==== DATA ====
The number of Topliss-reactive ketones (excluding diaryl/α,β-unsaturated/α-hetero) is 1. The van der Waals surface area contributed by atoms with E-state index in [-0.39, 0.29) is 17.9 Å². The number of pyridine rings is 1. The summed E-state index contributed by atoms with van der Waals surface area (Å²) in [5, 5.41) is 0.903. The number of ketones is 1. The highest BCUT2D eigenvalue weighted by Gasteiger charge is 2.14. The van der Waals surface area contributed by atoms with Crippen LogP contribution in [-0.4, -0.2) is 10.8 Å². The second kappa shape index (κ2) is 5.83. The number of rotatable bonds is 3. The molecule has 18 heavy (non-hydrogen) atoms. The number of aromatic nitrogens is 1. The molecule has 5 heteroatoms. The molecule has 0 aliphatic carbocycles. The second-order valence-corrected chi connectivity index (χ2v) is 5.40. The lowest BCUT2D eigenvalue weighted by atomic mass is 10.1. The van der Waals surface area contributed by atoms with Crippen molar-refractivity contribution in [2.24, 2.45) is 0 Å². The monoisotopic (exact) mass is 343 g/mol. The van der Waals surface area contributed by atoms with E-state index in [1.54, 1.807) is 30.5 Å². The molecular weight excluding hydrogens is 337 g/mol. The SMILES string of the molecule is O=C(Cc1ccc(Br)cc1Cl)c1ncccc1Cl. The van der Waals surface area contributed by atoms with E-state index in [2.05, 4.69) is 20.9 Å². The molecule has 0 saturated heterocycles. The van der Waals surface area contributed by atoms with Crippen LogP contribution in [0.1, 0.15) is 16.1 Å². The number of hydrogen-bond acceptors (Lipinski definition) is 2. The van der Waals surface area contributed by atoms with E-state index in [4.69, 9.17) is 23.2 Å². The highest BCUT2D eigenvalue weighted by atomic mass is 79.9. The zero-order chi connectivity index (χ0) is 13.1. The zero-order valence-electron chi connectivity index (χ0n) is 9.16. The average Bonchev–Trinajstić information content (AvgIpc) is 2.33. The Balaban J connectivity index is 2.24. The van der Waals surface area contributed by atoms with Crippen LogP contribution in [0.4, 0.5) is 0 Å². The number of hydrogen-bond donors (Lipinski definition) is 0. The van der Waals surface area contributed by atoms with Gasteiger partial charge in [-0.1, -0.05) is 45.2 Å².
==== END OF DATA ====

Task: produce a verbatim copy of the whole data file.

The number of Topliss-reactive ketones (excluding diaryl/α,β-unsaturated/α-hetero) is 1. The van der Waals surface area contributed by atoms with E-state index in [-0.39, 0.29) is 17.9 Å². The number of pyridine rings is 1. The summed E-state index contributed by atoms with van der Waals surface area (Å²) in [5, 5.41) is 0.903. The number of ketones is 1. The highest BCUT2D eigenvalue weighted by Gasteiger charge is 2.14. The van der Waals surface area contributed by atoms with Crippen LogP contribution in [-0.4, -0.2) is 10.8 Å². The second kappa shape index (κ2) is 5.83. The number of rotatable bonds is 3. The molecule has 18 heavy (non-hydrogen) atoms. The number of aromatic nitrogens is 1. The molecule has 5 heteroatoms. The molecule has 0 aliphatic carbocycles. The second-order valence-corrected chi connectivity index (χ2v) is 5.40. The lowest BCUT2D eigenvalue weighted by atomic mass is 10.1. The van der Waals surface area contributed by atoms with Crippen molar-refractivity contribution in [2.24, 2.45) is 0 Å². The monoisotopic (exact) mass is 343 g/mol. The van der Waals surface area contributed by atoms with E-state index in [1.54, 1.807) is 30.5 Å². The molecular weight excluding hydrogens is 337 g/mol. The SMILES string of the molecule is O=C(Cc1ccc(Br)cc1Cl)c1ncccc1Cl. The van der Waals surface area contributed by atoms with E-state index in [2.05, 4.69) is 20.9 Å². The molecule has 0 saturated heterocycles. The van der Waals surface area contributed by atoms with Crippen LogP contribution in [0.1, 0.15) is 16.1 Å². The number of hydrogen-bond acceptors (Lipinski definition) is 2. The van der Waals surface area contributed by atoms with E-state index in [4.69, 9.17) is 23.2 Å². The highest BCUT2D eigenvalue weighted by atomic mass is 79.9. The zero-order chi connectivity index (χ0) is 13.1. The zero-order valence-electron chi connectivity index (χ0n) is 9.16. The average Bonchev–Trinajstić information content (AvgIpc) is 2.33. The Balaban J connectivity index is 2.24. The van der Waals surface area contributed by atoms with Crippen LogP contribution in [0.4, 0.5) is 0 Å². The number of hydrogen-bond donors (Lipinski definition) is 0. The van der Waals surface area contributed by atoms with Gasteiger partial charge in [-0.1, -0.05) is 45.2 Å².